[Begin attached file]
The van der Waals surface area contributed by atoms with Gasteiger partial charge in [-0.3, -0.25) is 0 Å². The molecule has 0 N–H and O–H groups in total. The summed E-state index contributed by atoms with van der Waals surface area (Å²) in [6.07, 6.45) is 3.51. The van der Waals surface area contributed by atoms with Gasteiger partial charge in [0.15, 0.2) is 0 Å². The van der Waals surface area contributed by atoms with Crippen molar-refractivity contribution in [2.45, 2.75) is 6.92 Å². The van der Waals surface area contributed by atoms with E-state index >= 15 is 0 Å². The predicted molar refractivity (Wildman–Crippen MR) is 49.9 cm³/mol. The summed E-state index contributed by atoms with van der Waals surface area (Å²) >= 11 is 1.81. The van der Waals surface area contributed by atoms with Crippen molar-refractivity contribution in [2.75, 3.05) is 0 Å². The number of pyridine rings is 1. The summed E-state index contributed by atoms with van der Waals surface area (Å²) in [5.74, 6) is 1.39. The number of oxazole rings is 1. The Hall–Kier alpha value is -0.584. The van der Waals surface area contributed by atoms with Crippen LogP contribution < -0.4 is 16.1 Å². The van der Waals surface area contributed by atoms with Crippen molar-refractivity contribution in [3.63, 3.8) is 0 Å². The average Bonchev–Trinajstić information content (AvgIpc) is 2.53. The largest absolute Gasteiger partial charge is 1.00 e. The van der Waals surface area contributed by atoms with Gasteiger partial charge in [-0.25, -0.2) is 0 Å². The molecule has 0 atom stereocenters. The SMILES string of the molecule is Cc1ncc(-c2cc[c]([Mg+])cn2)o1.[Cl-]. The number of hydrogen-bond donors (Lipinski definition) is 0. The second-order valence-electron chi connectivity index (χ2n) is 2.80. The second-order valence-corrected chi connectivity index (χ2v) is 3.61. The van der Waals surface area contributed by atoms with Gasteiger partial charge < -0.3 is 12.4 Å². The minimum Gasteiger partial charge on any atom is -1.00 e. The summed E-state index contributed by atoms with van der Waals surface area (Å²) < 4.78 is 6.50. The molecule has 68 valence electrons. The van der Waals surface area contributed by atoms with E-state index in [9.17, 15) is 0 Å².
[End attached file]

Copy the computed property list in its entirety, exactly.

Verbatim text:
The van der Waals surface area contributed by atoms with Gasteiger partial charge in [-0.3, -0.25) is 0 Å². The molecule has 0 N–H and O–H groups in total. The summed E-state index contributed by atoms with van der Waals surface area (Å²) in [6.07, 6.45) is 3.51. The van der Waals surface area contributed by atoms with Gasteiger partial charge in [0.15, 0.2) is 0 Å². The van der Waals surface area contributed by atoms with Crippen molar-refractivity contribution in [2.45, 2.75) is 6.92 Å². The van der Waals surface area contributed by atoms with E-state index >= 15 is 0 Å². The predicted molar refractivity (Wildman–Crippen MR) is 49.9 cm³/mol. The summed E-state index contributed by atoms with van der Waals surface area (Å²) >= 11 is 1.81. The van der Waals surface area contributed by atoms with Crippen molar-refractivity contribution in [2.75, 3.05) is 0 Å². The number of pyridine rings is 1. The summed E-state index contributed by atoms with van der Waals surface area (Å²) in [5.74, 6) is 1.39. The number of oxazole rings is 1. The Hall–Kier alpha value is -0.584. The van der Waals surface area contributed by atoms with Crippen LogP contribution < -0.4 is 16.1 Å². The van der Waals surface area contributed by atoms with Crippen molar-refractivity contribution in [3.63, 3.8) is 0 Å². The average Bonchev–Trinajstić information content (AvgIpc) is 2.53. The largest absolute Gasteiger partial charge is 1.00 e. The van der Waals surface area contributed by atoms with Gasteiger partial charge in [-0.25, -0.2) is 0 Å². The molecule has 0 atom stereocenters. The SMILES string of the molecule is Cc1ncc(-c2cc[c]([Mg+])cn2)o1.[Cl-]. The number of hydrogen-bond donors (Lipinski definition) is 0. The second-order valence-electron chi connectivity index (χ2n) is 2.80. The second-order valence-corrected chi connectivity index (χ2v) is 3.61. The van der Waals surface area contributed by atoms with Gasteiger partial charge < -0.3 is 12.4 Å². The minimum Gasteiger partial charge on any atom is -1.00 e. The summed E-state index contributed by atoms with van der Waals surface area (Å²) < 4.78 is 6.50. The molecule has 68 valence electrons. The van der Waals surface area contributed by atoms with E-state index in [9.17, 15) is 0 Å².